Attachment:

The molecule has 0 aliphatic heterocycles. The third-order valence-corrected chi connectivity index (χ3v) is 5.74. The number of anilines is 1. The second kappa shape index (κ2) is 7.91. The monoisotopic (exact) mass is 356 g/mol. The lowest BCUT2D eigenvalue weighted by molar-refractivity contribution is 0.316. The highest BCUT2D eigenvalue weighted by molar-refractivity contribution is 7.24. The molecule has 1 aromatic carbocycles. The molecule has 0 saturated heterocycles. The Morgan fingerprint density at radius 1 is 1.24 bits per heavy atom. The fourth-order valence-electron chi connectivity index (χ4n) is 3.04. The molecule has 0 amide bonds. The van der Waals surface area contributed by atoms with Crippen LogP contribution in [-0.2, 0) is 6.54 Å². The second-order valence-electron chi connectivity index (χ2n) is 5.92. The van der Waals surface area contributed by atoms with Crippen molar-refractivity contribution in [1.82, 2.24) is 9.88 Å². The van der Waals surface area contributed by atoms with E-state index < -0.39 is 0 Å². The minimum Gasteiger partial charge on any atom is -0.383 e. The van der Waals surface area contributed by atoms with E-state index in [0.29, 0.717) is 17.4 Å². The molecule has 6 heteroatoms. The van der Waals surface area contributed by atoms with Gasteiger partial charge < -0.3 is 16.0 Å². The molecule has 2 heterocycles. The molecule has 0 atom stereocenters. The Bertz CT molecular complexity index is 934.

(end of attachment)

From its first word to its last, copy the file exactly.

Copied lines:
The molecule has 0 aliphatic heterocycles. The third-order valence-corrected chi connectivity index (χ3v) is 5.74. The number of anilines is 1. The second kappa shape index (κ2) is 7.91. The monoisotopic (exact) mass is 356 g/mol. The lowest BCUT2D eigenvalue weighted by molar-refractivity contribution is 0.316. The highest BCUT2D eigenvalue weighted by molar-refractivity contribution is 7.24. The molecule has 1 aromatic carbocycles. The molecule has 0 saturated heterocycles. The Morgan fingerprint density at radius 1 is 1.24 bits per heavy atom. The fourth-order valence-electron chi connectivity index (χ4n) is 3.04. The molecule has 0 amide bonds. The van der Waals surface area contributed by atoms with Crippen LogP contribution in [-0.2, 0) is 6.54 Å². The second-order valence-electron chi connectivity index (χ2n) is 5.92. The van der Waals surface area contributed by atoms with Crippen molar-refractivity contribution in [1.82, 2.24) is 9.88 Å². The van der Waals surface area contributed by atoms with E-state index < -0.39 is 0 Å². The minimum Gasteiger partial charge on any atom is -0.383 e. The van der Waals surface area contributed by atoms with E-state index in [0.29, 0.717) is 17.4 Å². The molecule has 6 heteroatoms. The van der Waals surface area contributed by atoms with Gasteiger partial charge < -0.3 is 16.0 Å². The molecule has 2 heterocycles. The molecule has 0 atom stereocenters. The Bertz CT molecular complexity index is 934.